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The First Watchdog in Chief, John R. McCarl

Posted on February 05, 2015

GAO is headed by the U.S. Comptroller General (CG), and while most school children learn the names of past presidents, here at GAO, we recall the tenures of past CGs. Today’s WatchBlog looks back to our first Comptroller General, John R. McCarl, who set the course for the GAO of today.

Life before GAO

McCarlJohn Raymond McCarl was born November 27, 1879 in Iowa. Like many of our CGs, McCarl was a lawyer. He received his law degree from the University of Nebraska in 1903, and spent more than a decade in private practice. In 1914, McCarl moved to Washington, DC, where he worked first for his home state U.S. Senator, George W. Norris, then for Senator Simeon D. Fess of Ohio.

On June 27, 1921, President Warren G. Harding nominated McCarl to be the first U.S. Comptroller General. Two days later, the Senate confirmed the nomination.

McCarl’s Mark on the Agency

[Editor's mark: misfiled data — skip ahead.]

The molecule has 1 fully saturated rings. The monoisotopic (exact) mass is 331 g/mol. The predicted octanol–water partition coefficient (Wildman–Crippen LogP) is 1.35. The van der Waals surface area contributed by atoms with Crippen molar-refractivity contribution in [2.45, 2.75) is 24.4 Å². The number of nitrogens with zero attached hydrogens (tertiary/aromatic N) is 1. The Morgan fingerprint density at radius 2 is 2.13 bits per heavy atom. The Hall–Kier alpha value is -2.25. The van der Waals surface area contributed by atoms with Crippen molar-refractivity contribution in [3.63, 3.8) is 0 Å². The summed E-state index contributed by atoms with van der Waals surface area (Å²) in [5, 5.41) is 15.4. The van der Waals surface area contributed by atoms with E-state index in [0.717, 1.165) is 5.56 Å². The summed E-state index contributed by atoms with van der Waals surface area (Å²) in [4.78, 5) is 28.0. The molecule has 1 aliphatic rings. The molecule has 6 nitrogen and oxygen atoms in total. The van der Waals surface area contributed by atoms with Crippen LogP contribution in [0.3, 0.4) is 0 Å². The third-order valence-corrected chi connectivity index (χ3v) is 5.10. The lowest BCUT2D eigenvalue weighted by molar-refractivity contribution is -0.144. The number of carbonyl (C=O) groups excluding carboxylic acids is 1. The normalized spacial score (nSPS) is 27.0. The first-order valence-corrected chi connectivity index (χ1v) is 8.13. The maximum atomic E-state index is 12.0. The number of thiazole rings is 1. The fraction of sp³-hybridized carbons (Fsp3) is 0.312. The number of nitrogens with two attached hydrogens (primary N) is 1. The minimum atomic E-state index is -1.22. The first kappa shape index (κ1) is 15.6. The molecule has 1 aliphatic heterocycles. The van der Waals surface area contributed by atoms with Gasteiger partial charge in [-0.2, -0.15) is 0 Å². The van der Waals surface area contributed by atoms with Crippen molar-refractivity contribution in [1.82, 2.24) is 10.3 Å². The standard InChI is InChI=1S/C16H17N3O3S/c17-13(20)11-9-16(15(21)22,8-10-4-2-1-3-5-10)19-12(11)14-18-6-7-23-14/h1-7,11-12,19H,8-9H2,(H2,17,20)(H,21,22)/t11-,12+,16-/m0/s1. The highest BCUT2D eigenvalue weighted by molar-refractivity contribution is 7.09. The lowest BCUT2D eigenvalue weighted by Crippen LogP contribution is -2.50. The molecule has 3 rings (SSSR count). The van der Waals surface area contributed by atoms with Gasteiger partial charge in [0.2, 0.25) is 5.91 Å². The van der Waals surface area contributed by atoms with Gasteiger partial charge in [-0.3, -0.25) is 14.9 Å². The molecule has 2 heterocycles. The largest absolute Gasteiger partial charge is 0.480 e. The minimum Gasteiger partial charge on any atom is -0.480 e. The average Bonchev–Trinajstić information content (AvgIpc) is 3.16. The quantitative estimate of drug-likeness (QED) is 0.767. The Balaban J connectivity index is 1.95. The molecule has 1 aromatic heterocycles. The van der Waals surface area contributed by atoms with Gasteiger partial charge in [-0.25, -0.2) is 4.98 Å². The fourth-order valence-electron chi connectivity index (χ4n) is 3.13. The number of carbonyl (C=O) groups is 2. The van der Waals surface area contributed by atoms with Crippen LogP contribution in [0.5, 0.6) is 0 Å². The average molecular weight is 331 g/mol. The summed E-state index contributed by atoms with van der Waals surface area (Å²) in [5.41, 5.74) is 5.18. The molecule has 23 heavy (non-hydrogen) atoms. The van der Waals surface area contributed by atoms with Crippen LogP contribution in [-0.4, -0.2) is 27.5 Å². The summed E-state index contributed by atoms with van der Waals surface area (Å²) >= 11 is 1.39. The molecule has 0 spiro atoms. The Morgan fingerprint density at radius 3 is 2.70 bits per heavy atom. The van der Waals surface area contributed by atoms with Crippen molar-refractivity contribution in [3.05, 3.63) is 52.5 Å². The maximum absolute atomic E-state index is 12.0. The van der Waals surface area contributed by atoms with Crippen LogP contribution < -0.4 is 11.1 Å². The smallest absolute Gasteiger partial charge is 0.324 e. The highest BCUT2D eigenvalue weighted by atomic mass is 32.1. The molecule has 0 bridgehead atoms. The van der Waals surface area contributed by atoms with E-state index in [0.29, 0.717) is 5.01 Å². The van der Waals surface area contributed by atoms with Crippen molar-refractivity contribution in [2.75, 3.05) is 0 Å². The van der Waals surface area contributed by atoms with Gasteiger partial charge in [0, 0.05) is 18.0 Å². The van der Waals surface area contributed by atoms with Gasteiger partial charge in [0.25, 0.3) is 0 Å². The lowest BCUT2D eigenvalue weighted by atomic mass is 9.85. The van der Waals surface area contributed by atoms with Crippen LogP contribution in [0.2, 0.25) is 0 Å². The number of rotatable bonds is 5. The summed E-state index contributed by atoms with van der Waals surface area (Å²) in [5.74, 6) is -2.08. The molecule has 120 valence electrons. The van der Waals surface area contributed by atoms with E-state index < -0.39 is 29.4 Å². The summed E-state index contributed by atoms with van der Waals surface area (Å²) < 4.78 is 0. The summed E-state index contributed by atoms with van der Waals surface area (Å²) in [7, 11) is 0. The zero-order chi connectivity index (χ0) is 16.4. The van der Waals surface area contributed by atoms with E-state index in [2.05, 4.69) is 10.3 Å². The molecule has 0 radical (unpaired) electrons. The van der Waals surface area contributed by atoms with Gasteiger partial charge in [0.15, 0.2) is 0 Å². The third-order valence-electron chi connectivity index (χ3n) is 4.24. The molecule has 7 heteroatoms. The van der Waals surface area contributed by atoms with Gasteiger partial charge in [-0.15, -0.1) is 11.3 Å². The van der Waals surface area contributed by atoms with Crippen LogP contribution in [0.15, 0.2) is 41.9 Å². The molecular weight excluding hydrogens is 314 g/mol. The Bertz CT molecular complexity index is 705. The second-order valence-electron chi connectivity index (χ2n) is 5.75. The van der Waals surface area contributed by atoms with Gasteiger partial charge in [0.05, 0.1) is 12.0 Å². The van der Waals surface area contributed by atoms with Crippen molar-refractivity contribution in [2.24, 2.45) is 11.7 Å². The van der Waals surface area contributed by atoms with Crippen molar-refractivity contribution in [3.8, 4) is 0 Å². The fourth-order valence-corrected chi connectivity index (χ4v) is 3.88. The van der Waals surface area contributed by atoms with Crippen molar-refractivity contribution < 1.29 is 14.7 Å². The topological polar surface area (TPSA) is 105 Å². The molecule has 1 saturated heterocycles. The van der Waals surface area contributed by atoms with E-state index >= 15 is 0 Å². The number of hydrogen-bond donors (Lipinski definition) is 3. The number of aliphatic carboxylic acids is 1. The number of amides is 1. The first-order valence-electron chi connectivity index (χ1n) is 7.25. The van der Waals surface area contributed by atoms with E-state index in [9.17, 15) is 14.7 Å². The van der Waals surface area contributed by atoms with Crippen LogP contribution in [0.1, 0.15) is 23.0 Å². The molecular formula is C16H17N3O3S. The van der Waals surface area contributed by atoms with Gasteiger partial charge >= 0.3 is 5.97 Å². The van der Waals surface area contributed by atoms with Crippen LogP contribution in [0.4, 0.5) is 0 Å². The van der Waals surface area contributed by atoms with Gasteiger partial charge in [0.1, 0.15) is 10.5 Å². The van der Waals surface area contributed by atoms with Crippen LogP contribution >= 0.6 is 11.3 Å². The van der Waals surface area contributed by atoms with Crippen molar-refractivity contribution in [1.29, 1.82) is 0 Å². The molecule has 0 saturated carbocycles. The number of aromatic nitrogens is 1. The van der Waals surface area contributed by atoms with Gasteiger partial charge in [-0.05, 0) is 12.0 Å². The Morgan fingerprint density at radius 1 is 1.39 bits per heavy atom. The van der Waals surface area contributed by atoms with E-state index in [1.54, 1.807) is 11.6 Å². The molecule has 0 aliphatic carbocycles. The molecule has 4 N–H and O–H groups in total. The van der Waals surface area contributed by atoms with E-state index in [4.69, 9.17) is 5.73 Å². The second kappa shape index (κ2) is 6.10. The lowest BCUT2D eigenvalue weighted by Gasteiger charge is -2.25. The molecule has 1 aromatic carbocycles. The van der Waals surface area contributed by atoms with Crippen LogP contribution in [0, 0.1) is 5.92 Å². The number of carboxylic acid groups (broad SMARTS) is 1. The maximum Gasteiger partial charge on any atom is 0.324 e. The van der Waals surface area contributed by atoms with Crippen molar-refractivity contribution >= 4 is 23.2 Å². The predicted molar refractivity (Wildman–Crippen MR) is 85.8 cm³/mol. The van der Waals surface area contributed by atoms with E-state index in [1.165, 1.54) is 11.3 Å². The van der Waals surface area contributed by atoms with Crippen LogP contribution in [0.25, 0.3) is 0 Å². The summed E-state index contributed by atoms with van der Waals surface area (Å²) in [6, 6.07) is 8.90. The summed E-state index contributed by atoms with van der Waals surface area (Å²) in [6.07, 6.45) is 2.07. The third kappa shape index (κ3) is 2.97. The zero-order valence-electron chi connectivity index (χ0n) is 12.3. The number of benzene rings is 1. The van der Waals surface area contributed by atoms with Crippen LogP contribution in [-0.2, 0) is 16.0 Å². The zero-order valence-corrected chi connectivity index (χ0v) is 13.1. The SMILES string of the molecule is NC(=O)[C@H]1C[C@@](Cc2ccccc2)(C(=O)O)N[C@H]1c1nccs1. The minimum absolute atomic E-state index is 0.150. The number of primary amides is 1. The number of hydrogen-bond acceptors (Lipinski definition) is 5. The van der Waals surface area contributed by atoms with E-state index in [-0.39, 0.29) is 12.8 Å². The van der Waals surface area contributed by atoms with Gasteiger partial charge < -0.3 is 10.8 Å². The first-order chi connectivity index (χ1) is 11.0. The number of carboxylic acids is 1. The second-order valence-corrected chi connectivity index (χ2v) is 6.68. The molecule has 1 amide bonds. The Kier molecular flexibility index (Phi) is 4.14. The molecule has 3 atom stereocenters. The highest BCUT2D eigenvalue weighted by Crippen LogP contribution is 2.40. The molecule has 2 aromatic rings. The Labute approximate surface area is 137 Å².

McCarl helped set the structure of GAO as we know it. On his first day at the new agency, he established 6 audit divisions that mirrored GAO’s predecessor agency: the Office of the Comptroller of the Treasury and its 6 auditing offices. Throughout his tenure, he reorganized the agency multiple times to align it along functional lines, similar to how we currently have teams organized by issue area and other divisions.

Under McCarl, the number of GAO staff more than doubled. During his 15-year term from 1921 to 1936, GAO grew from 1,700 employees to 4,400—about 1,400 more than today.

Most importantly, McCarl ensured GAO’s independence. In the first year of his term, he testified that GAO was

…an independent establishment, entirely disconnected from all executive departments, and, as I conceive it, accountable to the Congress for what it does.

Praise for and from a “No-Man”

McCarl retired at the end of his 15-year term on June 30, 1936. On the occasion, the Saturday Evening Post praised McCarl for being a “no-man” on excessive public spending. The St. Louis Post-Dispatch also praised him for this trait: “Among the welter of Washington’s yes-men, he was a forthright, solitary and heartening no-man.”

In his retirement letter, he told GAO employees “don’t give up—don’t even be downhearted—just keep fighting on for law observance and honesty in government.” And we have! In his final year as CG, GAO sent more than 200 reports to Congress; by contrast, in 2014, we issued nearly 700 reports, and identified more than $54 billion in savings.